Innocence Dented (Or A Nice Walk Spoiled)

Writer’s note: You are about to read a piece I wrote on my personal blog at dimland.com way back in October, 2010, when my son was seven years old. With fall having been reached on the calendar and the wonderful autumn weather just around the corner, I thought I would re-post this tale of a nice fall day with a father and son walk and the necessity of turning graffiti and another… uh… item into a teachable moment.

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This past Sunday afternoon was one of those glorious fall afternoons which I wish I could save to enjoy on a mid-winter day. Clear blue sky, cool air, and crisp leaves underfoot.

Mere minutes after his friend had left from their play date, my boy asked if I wanted to take a walk to the bridge. It’s a pedestrian bridge that takes walkers, joggers, and bikers over the nearby railroad tracks. The bridge is just a few blocks away, not far to walk. Considering the pleasantness of the day, I thought it would be an excellent time for the impromptu walk with my son.

It was a pleasant walk. He ran ahead, just a little, as he likes to do, asserting a smidgen of independence at the age of seven. Boy! He’s growing up fast. He was mindful, however, not to get too far ahead of old Dad. Bad knees, don’t you know?

We arrived at the bridge (we have yet to actually get there as a train passes under, but perhaps someday). It was apparent someone had been there before us. They had left their mark: Graffiti. Vulgar, crude, sexual. It became time for an unscheduled lesson in life for my boy.

“What’s a n—ga, Daddy?”

“Va joy joy?”

My son reads really well. Fortunately, some of the writing was so bad and much of it misspelled that he didn’t quite get it right. I didn’t correct him. (It was “va jay jay”. I let that one pass.) I did, however, do my best to explain that ‘n—ga’ is an offensive word. I told him it’s a word used to describe people who happen to have a different skin color than us. And that I didn’t like the word and never use it. I advised him to never use it either.

Walking away from the tags, hoping to get past lesson time, I heard my boy ask, “What’s this?”

There in his hand was a used condom.

“Drop that, right now!” I said.

He dropped it and I kicked it through a crack in the bridge pathway. I say it was “used,” but I can’t be certain of that. It was out of its package, but it didn’t appear to be… full.

“What was that, Dad?”

“Ah geez! Thanks a lot, a—hole!” I said silently to myself, addressing the person responsible for the item so carelessly tossed aside.

I told him it was sort a balloon for adults. Something adults use. And something he didn’t need to be concerned about for now. He told me he thought he might know what it was for. He said, “Is it for your privates?”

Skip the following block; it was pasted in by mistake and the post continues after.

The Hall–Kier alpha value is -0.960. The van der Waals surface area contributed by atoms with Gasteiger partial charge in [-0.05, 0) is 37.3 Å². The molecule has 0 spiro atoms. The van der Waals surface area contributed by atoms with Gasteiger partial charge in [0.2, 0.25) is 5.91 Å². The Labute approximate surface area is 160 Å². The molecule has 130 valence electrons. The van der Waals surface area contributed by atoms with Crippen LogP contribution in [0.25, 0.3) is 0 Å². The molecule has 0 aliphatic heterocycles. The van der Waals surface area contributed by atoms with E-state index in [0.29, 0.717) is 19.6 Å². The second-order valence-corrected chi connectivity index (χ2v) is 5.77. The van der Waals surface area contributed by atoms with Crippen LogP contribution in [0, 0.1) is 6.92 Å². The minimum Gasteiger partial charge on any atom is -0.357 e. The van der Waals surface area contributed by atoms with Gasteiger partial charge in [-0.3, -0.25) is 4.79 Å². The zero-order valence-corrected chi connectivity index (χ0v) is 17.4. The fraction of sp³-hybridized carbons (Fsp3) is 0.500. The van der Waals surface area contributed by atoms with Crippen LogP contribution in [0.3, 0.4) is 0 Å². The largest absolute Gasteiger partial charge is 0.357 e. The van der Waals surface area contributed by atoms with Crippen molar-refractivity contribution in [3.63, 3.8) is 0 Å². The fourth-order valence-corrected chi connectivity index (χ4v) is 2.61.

Well, then I answered yes. I told him that sometimes men wear that on their privates. Worn to prevent pregnancy on certain occasions when men and women are “together.” I again told him that it was something he didn’t need to be concerned about yet. That I would talk to him all about it when he gets a little older. He was happy with that.

Phew!

We walked back home, my boy grown up just a little bit more than before that walk. A little less innocent.

We arrived home and I sent him straight to the bathroom to wash his hands. As he was washing up, I told his mother of the incident. She immediately had him wash his hands again.

I think I’m going to bring some paint and a brush down to that bridge. Got some graffiti that needs cleaning up.

Packing Peanuts!

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Warehouse Find is the official blog of NostalgiaZone.com, where you can find books, games, toys, cards, and a huge selection of Golden, Silver, Bronze, and Modern Age comic books.

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Elementary, My Dear Jeremy Brett!

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Basil Rathbone. Benedict Cumberbatch. Christopher Plummer. Nicol Williamson. Robert Downey Jr. Dozens of actors have played the role of literature’s greatest detective – Sherlock Holmes. Or, as he would call the profession of which he was its sole practitioner, consulting detective. Whatever he’s called, Holmes has been a favorite literary character since his first story, A Study in Scarlet, was published in Beeton’s Christmas Annual in 1887. He was created by Sir Arthur Conan Doyle, who, although the stories made him famous and wealthy, thought these mysteries were not part of his important work.